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Machine learning - a short introduction with Python

Reading time approx. 12 minutes

It originated in antiquity and its ideas continue to drive revolutionary inventions to this day. What for a long time was only found in myths and fictional works has now had a permanent place at the forefront of science for several decades. In dystopian world scenarios, it seizes complete control of the planet and yet it is able to optimise our lives in almost every area: Artificial intelligence.

In our current blog post, our Xperts examine a particular branch of this sub-discipline within computer science: Machine learning. This sub-discipline deals with the learning ability of machines - the artificial production of knowledge. Using a compact example with Python, our Xperts show how a model can recognise numbers with the help of machine learning algorithms. To begin with, however, we would like to clarify a few terms and concepts for a better understanding.

Artificial intelligence

Artificial intelligence refers to any process that uses a computer algorithm to train a model. The word artificial first establishes that it is something that does not occur in nature. Intelligence is defined here as the ability to direct actions towards goal attainment - tasks in which machines are supposed to work in a human-like manner.

The trained model can be applied to environmental perception and decision-making. However, the model requires input data in order to be useful in this role. Artificial intelligence is therefore dependent on a realistic representation of, for example, sensor data or other input variables. The method for training these models is called machine learning.

Machine Learning

With the help of machine learning algorithms, machines are able to learn from data and recognise patterns. On this basis, they can take human-like actions such as making predictions or decisions.

To train a model, machine learning uses predefined features that are taken into account by the model. Humans have a significant influence in the selection of these features through multi-faceted pre-processing in the creation process. This radius of action facilitates feature extraction on the finished model.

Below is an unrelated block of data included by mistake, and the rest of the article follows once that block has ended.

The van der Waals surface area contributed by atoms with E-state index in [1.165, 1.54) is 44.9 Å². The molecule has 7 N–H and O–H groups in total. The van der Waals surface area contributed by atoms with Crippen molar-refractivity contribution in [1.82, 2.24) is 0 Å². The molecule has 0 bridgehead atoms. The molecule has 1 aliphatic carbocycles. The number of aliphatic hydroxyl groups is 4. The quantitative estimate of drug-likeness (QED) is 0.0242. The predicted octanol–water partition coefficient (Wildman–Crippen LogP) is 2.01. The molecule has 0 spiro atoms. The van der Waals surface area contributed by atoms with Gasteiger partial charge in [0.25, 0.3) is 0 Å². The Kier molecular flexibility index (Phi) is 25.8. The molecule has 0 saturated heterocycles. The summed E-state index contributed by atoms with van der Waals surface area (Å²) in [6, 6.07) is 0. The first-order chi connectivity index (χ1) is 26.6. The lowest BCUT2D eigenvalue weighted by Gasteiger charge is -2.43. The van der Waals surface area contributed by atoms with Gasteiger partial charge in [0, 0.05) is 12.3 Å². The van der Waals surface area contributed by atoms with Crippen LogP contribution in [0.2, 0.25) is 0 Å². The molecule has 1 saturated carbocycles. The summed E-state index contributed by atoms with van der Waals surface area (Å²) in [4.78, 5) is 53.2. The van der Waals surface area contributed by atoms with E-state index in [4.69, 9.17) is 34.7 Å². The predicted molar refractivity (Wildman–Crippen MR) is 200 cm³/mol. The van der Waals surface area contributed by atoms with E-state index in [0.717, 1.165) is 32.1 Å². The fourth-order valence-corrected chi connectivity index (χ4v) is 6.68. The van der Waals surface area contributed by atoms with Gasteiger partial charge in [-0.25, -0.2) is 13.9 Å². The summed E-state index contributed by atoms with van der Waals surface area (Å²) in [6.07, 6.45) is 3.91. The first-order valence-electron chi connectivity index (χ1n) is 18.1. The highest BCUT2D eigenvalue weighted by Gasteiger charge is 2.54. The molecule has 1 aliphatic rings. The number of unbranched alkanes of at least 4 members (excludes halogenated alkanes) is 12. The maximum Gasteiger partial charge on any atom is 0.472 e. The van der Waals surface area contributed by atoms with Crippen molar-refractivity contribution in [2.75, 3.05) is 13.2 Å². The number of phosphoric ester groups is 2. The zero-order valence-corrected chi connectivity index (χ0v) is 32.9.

Feature extraction is a method in machine learning that can be used to determine the most meaningful input variables. For example, in image classification tasks, the output could be which pixels will most likely be assigned to which object.

If you go one step further or deeper in machine learning, you enter the realm of deep learning. Unlike machine learning, this sub-area concentrates on the hidden layers of a model. To train the model, the features are no longer defined by humans. Since several steps are omitted before training, control over the result is lower than with traditional machine learning methods. The first training steps - the warm-up - are a random mixing of the features. With the help of the hidden layers, the model then decides during the training process which features are the most relevant.

Since this special form of artificial intelligence requires enormous amounts of training data and computing power, and therefore also incurs a high cost, deep learning is not suitable for broad applications. Whereas with machine learning everything could still be calculated by hand, this is no longer possible with deep learning. The complexity of the calculations is no longer comprehensible for humans in individual cases.

Regardless of whether it is machine learning or deep learning, the core of both is formed by so-called artificial neural networks.